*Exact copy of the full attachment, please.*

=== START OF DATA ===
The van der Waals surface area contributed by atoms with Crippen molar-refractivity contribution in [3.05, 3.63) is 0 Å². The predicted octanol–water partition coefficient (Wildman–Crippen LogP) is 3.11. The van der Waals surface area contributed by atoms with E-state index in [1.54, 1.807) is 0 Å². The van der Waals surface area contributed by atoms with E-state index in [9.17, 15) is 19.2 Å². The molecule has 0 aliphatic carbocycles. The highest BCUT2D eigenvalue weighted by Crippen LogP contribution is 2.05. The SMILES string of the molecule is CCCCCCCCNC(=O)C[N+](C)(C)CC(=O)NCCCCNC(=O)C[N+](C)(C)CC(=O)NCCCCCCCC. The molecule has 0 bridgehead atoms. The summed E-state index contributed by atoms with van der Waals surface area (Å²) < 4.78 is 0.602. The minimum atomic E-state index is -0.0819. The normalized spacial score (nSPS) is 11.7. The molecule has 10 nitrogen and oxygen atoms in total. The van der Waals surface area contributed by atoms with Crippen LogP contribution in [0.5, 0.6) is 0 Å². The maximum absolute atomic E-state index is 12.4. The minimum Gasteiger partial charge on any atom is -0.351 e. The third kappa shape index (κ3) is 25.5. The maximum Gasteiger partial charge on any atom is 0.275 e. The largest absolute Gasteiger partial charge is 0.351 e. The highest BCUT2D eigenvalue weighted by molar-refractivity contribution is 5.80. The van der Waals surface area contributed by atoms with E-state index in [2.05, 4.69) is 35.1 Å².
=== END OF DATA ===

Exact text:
The van der Waals surface area contributed by atoms with Crippen molar-refractivity contribution in [3.05, 3.63) is 0 Å². The predicted octanol–water partition coefficient (Wildman–Crippen LogP) is 3.11. The van der Waals surface area contributed by atoms with E-state index in [1.54, 1.807) is 0 Å². The van der Waals surface area contributed by atoms with E-state index in [9.17, 15) is 19.2 Å². The molecule has 0 aliphatic carbocycles. The highest BCUT2D eigenvalue weighted by Crippen LogP contribution is 2.05. The SMILES string of the molecule is CCCCCCCCNC(=O)C[N+](C)(C)CC(=O)NCCCCNC(=O)C[N+](C)(C)CC(=O)NCCCCCCCC. The molecule has 0 bridgehead atoms. The summed E-state index contributed by atoms with van der Waals surface area (Å²) < 4.78 is 0.602. The minimum atomic E-state index is -0.0819. The normalized spacial score (nSPS) is 11.7. The molecule has 10 nitrogen and oxygen atoms in total. The van der Waals surface area contributed by atoms with Crippen LogP contribution in [0.5, 0.6) is 0 Å². The maximum absolute atomic E-state index is 12.4. The minimum Gasteiger partial charge on any atom is -0.351 e. The third kappa shape index (κ3) is 25.5. The maximum Gasteiger partial charge on any atom is 0.275 e. The largest absolute Gasteiger partial charge is 0.351 e. The highest BCUT2D eigenvalue weighted by molar-refractivity contribution is 5.80. The van der Waals surface area contributed by atoms with E-state index in [2.05, 4.69) is 35.1 Å².